" I couldn't get beyond the second chapter...this book literally put me to sleep every night! "

  • 5 out of 55 out of 55 out of 55 out of 55 out of 5 Courtney Workman | 11/16/2013

    " Just finished and found this to be an amusing and informative memoir. Love the quackiness and intelligence throughout. "

  • 3 out of 53 out of 53 out of 53 out of 53 out of 5 Hollie | 10/21/2013

    " Great memoir for the author's family to have. Interesting to read about her life in Africa and her experiences being homeschooled by her mother. "

  • 5 out of 55 out of 55 out of 55 out of 55 out of 5 Cara | 10/4/2013

    " Reading this book after having lived in Botswana for a few months, I found so much I could relate to! Scott does as excellent a job of describing the cultural quirks of that country as she does the quirks of her crazy but lovable family. "

  • 3 out of 53 out of 53 out of 53 out of 53 out of 5 Marlene | 9/2/2013

    " Great read - a bit of adventure, a true account of growing up in Botswana "

  • 4 out of 54 out of 54 out of 54 out of 54 out of 5 Veronique | 6/16/2013

    " sad book about being brought up in Zimbabwe "

  • 4 out of 54 out of 54 out of 54 out of 54 out of 5 Leanne | 11/26/2012

    " What an amazing book! A fantastic memoir of a family who emigrate from NZ to Botswana. The recount of their ups & downs & unusual lifestyle is told through the eyes of the eldest child. Highly recommended "

  • 5 out of 55 out of 55 out of 55 out of 55 out of 5 Peter Atwood | 11/14/2012

    " Oh my God, the BEST book of 2008 hands down IMO. Robyn Scott brings to life a most unusual childhood and an unforgetable setting. I was fascinated from the very first page and could not put this book down. Immediately went out and ordered a couple of copies. "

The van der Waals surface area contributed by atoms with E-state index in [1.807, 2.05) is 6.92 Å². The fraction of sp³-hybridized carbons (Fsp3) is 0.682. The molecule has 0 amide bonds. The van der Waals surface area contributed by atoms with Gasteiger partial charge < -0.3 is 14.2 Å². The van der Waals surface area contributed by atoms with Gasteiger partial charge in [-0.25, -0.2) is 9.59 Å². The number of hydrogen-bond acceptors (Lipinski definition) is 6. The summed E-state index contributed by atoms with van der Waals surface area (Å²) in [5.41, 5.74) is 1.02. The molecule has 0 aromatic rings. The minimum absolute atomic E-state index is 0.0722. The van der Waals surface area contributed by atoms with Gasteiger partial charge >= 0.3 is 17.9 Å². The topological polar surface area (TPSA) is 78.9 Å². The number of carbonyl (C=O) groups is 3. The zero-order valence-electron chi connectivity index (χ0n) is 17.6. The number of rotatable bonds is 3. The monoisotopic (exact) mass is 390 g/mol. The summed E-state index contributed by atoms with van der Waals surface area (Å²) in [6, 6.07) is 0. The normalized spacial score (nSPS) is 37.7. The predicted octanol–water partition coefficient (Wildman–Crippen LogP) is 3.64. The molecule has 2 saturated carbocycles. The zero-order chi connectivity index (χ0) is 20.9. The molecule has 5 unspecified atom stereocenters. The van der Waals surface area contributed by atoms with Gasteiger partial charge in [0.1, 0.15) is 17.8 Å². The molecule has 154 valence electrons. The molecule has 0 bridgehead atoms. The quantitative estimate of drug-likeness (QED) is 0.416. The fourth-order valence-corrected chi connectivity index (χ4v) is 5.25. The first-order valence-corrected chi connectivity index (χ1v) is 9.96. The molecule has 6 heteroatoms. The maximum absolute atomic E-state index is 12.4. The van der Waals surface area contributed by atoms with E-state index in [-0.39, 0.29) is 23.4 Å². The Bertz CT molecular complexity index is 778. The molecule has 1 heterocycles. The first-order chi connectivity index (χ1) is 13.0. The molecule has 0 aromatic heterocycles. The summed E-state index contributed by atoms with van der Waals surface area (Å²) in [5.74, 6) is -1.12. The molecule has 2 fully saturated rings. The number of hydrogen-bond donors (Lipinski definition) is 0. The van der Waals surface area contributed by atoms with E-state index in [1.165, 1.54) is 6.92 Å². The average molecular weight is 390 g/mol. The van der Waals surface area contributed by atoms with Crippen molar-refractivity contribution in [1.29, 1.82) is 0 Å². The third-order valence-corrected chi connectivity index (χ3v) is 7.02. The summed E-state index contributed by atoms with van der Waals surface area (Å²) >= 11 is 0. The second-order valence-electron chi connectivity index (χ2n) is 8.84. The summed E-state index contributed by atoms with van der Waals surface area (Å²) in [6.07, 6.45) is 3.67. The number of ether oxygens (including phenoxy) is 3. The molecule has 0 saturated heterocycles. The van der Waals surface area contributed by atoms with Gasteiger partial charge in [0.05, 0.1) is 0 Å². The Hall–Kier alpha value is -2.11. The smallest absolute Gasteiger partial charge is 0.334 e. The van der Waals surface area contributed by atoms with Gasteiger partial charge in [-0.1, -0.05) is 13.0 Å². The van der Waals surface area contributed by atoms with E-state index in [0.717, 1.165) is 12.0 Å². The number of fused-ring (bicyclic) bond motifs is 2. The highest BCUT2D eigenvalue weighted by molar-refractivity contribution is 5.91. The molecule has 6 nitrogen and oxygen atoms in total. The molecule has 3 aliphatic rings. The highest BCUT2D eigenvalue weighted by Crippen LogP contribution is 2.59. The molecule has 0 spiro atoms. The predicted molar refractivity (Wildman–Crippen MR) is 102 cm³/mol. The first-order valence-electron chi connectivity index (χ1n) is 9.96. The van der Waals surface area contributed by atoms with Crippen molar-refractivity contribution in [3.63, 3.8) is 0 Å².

• 4 out of 54 out of 54 out of 54 out of 54 out of 5 Margaret Gilbertson | 5/28/2012

    " I loved this book. Robyn Scott writes well and the story is informative and interesting. "

  • 5 out of 55 out of 55 out of 55 out of 55 out of 5 Mia Lucia Manifold | 5/26/2012

    " This is a book that is intimate and informing.It is a childhood memoir that is fascinating because the author's childhood was gifted by her exposure to a place and people that inspire independence and curiosity. "

  • 5 out of 55 out of 55 out of 55 out of 55 out of 5 Barbara | 1/25/2012

    " What a fabulous true story about a family growing up "on the fringe" in Botswana in the '80s and '90s. "

  • 4 out of 54 out of 54 out of 54 out of 54 out of 5 sonita | 1/11/2012

    " Very interesting book about the author's childhood in Botswana. "

  • 4 out of 54 out of 54 out of 54 out of 54 out of 5 Heather | 10/31/2011

    " I'd give it 4 1/2 stars, just not 5 "

  • 4 out of 54 out of 54 out of 54 out of 54 out of 5 Stacey | 7/3/2011

    " Definitely a twist on homeschooling for this family. I enjoyed the family's unique experiences, things you couldn't imagine growing up and going through. "

  • 3 out of 53 out of 53 out of 53 out of 53 out of 5 Rhonda Sarantis | 6/29/2011